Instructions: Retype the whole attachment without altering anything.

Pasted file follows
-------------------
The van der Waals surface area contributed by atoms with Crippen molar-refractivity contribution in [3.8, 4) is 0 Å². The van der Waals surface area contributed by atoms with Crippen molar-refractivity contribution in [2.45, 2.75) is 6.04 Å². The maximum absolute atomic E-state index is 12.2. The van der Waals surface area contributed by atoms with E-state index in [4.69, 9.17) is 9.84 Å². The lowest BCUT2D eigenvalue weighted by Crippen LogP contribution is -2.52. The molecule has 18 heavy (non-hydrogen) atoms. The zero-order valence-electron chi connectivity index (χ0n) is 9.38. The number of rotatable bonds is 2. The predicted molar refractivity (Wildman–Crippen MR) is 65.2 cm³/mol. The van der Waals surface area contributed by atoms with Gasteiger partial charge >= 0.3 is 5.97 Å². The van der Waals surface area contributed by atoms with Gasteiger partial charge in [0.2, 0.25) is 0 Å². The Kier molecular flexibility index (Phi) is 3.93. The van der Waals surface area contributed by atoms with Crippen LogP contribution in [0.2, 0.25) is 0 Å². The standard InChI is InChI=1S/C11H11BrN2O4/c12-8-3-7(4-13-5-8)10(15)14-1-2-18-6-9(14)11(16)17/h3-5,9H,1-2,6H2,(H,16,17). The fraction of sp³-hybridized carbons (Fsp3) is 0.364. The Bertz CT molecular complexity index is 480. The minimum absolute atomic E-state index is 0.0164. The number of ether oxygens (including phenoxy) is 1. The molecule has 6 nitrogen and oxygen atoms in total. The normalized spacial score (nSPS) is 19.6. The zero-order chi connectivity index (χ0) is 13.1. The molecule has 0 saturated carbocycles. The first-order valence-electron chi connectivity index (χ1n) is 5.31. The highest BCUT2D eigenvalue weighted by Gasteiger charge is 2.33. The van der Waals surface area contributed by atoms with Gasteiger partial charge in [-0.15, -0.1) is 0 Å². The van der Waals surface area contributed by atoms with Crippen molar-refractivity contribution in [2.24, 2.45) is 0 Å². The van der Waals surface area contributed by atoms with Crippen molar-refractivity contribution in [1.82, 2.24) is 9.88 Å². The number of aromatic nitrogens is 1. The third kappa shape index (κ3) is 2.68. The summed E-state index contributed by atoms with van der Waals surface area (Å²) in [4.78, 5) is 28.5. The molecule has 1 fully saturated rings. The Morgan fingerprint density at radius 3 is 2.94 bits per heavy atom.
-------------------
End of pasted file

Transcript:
The van der Waals surface area contributed by atoms with Crippen molar-refractivity contribution in [3.8, 4) is 0 Å². The van der Waals surface area contributed by atoms with Crippen molar-refractivity contribution in [2.45, 2.75) is 6.04 Å². The maximum absolute atomic E-state index is 12.2. The van der Waals surface area contributed by atoms with E-state index in [4.69, 9.17) is 9.84 Å². The lowest BCUT2D eigenvalue weighted by Crippen LogP contribution is -2.52. The molecule has 18 heavy (non-hydrogen) atoms. The zero-order valence-electron chi connectivity index (χ0n) is 9.38. The number of rotatable bonds is 2. The predicted molar refractivity (Wildman–Crippen MR) is 65.2 cm³/mol. The van der Waals surface area contributed by atoms with Gasteiger partial charge >= 0.3 is 5.97 Å². The van der Waals surface area contributed by atoms with Gasteiger partial charge in [0.2, 0.25) is 0 Å². The Kier molecular flexibility index (Phi) is 3.93. The van der Waals surface area contributed by atoms with Crippen LogP contribution in [0.2, 0.25) is 0 Å². The standard InChI is InChI=1S/C11H11BrN2O4/c12-8-3-7(4-13-5-8)10(15)14-1-2-18-6-9(14)11(16)17/h3-5,9H,1-2,6H2,(H,16,17). The fraction of sp³-hybridized carbons (Fsp3) is 0.364. The Bertz CT molecular complexity index is 480. The minimum absolute atomic E-state index is 0.0164. The number of ether oxygens (including phenoxy) is 1. The molecule has 6 nitrogen and oxygen atoms in total. The normalized spacial score (nSPS) is 19.6. The zero-order chi connectivity index (χ0) is 13.1. The molecule has 0 saturated carbocycles. The first-order valence-electron chi connectivity index (χ1n) is 5.31. The highest BCUT2D eigenvalue weighted by Gasteiger charge is 2.33. The van der Waals surface area contributed by atoms with Gasteiger partial charge in [-0.15, -0.1) is 0 Å². The van der Waals surface area contributed by atoms with Crippen molar-refractivity contribution in [2.24, 2.45) is 0 Å². The van der Waals surface area contributed by atoms with Crippen molar-refractivity contribution in [1.82, 2.24) is 9.88 Å². The number of aromatic nitrogens is 1. The third kappa shape index (κ3) is 2.68. The summed E-state index contributed by atoms with van der Waals surface area (Å²) in [4.78, 5) is 28.5. The molecule has 1 fully saturated rings. The Morgan fingerprint density at radius 3 is 2.94 bits per heavy atom.